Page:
MARSHALL - Although school is out, the students are still waiting to get the results of one test, and that's the Minnesota Comprehensive Assessments 2nd Edition, more commonly known as MCA II tests.
"The MCA IIs were built in response to No Child Left Behind legislation," said Marshall Superintendent Klint Willert. "Each state was required to have a comprehensive benchmark tool to assess students in each state's standards.
"It is an assessment of the school as much as it is the student," Willert said, and the tests measure different skills "based on state standards at that grade level."
"The word 'accountability' is a frequent one in education today, and as educators, we are in charge of students' achievement," said Phil Lienemann, principal of Lakeview High School. "How do we determine student achievement? One means is testing.
"Educators try to instill into students the importance of these tests on a regular basis," Lienemann said. "For students, there are three tests that indicate whether or not they will graduate. These 'high-stakes' tests are the ninth-grade writing test, the 10th-grade reading test and the 11th-grade math test."
Recently, a science test for grades eight and 10 have been implemented, as well, Willert said.
"For the district, every test is important as they determine if the schools are making Adequate Yearly Progress or AYP," Lienemann said. "If schools fail to make AYP, there are side effects including school choice, creation of programs to target low areas, and even the removal of school personnel as witness this past March in Rhode Island."
"This is the score card on how the district is doing," Willert said. "These assessments impact where funding goes in the schools."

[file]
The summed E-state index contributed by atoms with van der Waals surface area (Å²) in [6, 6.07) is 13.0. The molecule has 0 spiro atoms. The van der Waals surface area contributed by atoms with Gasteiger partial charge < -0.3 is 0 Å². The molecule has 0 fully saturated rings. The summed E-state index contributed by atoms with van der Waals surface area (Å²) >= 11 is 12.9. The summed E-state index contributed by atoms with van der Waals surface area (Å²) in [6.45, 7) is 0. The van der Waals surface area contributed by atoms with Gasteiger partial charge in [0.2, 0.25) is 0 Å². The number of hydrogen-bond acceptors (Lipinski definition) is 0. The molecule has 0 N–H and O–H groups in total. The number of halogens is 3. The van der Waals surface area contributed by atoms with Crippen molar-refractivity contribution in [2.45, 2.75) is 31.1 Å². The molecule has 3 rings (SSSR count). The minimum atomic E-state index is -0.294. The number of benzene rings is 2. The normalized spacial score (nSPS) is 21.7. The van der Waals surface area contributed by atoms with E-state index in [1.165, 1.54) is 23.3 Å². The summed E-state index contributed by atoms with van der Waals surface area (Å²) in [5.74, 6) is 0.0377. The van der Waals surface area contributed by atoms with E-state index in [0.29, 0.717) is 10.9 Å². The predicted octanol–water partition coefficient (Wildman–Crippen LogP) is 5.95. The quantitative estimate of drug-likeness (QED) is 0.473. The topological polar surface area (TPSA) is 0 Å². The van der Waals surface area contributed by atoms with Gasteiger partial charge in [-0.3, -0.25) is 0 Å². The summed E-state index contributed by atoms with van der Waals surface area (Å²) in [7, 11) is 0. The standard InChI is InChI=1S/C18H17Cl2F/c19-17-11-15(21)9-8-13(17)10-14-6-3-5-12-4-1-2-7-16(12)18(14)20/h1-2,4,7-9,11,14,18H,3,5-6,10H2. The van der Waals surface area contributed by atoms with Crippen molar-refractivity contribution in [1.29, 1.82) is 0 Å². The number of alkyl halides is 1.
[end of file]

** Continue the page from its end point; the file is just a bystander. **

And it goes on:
If a school doesn't measure up to AYP, it could mean money is funneled from one program, like Title I, into staff development, he said.
The results are reported to the state and national level, Willert said, but are also beneficial to the local districts to see where they should be focusing energy to best prepare the students for life after school.
"You have to keep making progress along the way," Willert said. "The expectations are very high: by 2014, we have to have 100 percent of students passing these tests."
Some criticism has arisen that the students are being tested too much and that teachers have time for nothing but "teaching to the test," but Willert pointed out "These tests really come back to measuring how a child is doing on the state standards. The test is just the way the state has to determine if our district is meeting the state standards."
Neither Willert nor Lienemann thinks the system is fool-proof.
"As an educator, I value the tests while acknowledging they are a snapshot of one day of a student's school year," Lienemann said. "There are many factors playing into the tests including some pressure to do well and/or test anxiety. I truly hope our legislators continue to work towards a growth model for schools and students as a better indicator of how our schools are doing. Our teachers observe growth every day, but that information is not recorded on a state test in any form."
"I fully expect there will be more tests in the future," Willert said, pointing out that 48 states, including Minnesota, and Washington D.C. "have signed on for national standards. There's an effort to create an assessment tool to go along with those standards."
As hard as the teachers and administration work to prepare the kids, there's an even more important factor, Willert said.
"We need to continue to have parents' support to make sure kids are prepared," he said. "Parents need to provide kids with rest and a good breakfast before these assessments because they are important in so many different ways."